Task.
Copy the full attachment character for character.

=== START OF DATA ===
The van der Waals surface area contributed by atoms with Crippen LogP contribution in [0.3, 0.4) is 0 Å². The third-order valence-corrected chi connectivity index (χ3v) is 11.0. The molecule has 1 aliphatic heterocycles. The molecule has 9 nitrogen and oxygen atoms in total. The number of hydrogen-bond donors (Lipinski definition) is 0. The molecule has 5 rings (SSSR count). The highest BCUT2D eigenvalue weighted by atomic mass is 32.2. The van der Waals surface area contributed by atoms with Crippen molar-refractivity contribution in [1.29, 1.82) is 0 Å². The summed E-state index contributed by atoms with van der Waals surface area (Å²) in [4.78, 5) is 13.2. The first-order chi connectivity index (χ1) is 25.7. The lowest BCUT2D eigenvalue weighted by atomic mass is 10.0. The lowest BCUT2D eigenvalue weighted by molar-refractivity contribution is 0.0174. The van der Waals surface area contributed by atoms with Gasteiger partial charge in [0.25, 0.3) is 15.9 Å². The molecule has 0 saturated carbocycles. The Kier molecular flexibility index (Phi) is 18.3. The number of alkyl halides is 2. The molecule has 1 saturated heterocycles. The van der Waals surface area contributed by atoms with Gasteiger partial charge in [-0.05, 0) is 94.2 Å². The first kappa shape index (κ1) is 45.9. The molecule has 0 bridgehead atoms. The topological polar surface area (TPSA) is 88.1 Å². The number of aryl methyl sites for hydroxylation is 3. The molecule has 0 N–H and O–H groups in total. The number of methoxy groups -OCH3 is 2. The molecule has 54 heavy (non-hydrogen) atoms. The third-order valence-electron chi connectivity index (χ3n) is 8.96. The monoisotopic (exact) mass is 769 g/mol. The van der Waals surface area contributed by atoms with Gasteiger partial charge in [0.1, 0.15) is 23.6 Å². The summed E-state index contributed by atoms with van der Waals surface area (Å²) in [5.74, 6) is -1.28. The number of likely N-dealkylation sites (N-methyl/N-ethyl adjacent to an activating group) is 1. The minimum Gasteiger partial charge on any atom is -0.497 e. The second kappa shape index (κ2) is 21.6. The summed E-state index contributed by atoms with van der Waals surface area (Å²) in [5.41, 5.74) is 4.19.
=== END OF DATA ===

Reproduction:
The van der Waals surface area contributed by atoms with Crippen LogP contribution in [0.3, 0.4) is 0 Å². The third-order valence-corrected chi connectivity index (χ3v) is 11.0. The molecule has 1 aliphatic heterocycles. The molecule has 9 nitrogen and oxygen atoms in total. The number of hydrogen-bond donors (Lipinski definition) is 0. The molecule has 5 rings (SSSR count). The highest BCUT2D eigenvalue weighted by atomic mass is 32.2. The van der Waals surface area contributed by atoms with Crippen molar-refractivity contribution in [1.29, 1.82) is 0 Å². The summed E-state index contributed by atoms with van der Waals surface area (Å²) in [4.78, 5) is 13.2. The first-order chi connectivity index (χ1) is 25.7. The lowest BCUT2D eigenvalue weighted by atomic mass is 10.0. The lowest BCUT2D eigenvalue weighted by molar-refractivity contribution is 0.0174. The van der Waals surface area contributed by atoms with Gasteiger partial charge in [0.25, 0.3) is 15.9 Å². The molecule has 0 saturated carbocycles. The Kier molecular flexibility index (Phi) is 18.3. The number of alkyl halides is 2. The molecule has 1 saturated heterocycles. The van der Waals surface area contributed by atoms with Gasteiger partial charge in [-0.05, 0) is 94.2 Å². The first kappa shape index (κ1) is 45.9. The molecule has 0 bridgehead atoms. The topological polar surface area (TPSA) is 88.1 Å². The number of aryl methyl sites for hydroxylation is 3. The molecule has 0 N–H and O–H groups in total. The number of methoxy groups -OCH3 is 2. The molecule has 54 heavy (non-hydrogen) atoms. The third-order valence-electron chi connectivity index (χ3n) is 8.96. The monoisotopic (exact) mass is 769 g/mol. The van der Waals surface area contributed by atoms with Gasteiger partial charge in [0.1, 0.15) is 23.6 Å². The summed E-state index contributed by atoms with van der Waals surface area (Å²) in [5.74, 6) is -1.28. The number of likely N-dealkylation sites (N-methyl/N-ethyl adjacent to an activating group) is 1. The minimum Gasteiger partial charge on any atom is -0.497 e. The second kappa shape index (κ2) is 21.6. The summed E-state index contributed by atoms with van der Waals surface area (Å²) in [5.41, 5.74) is 4.19.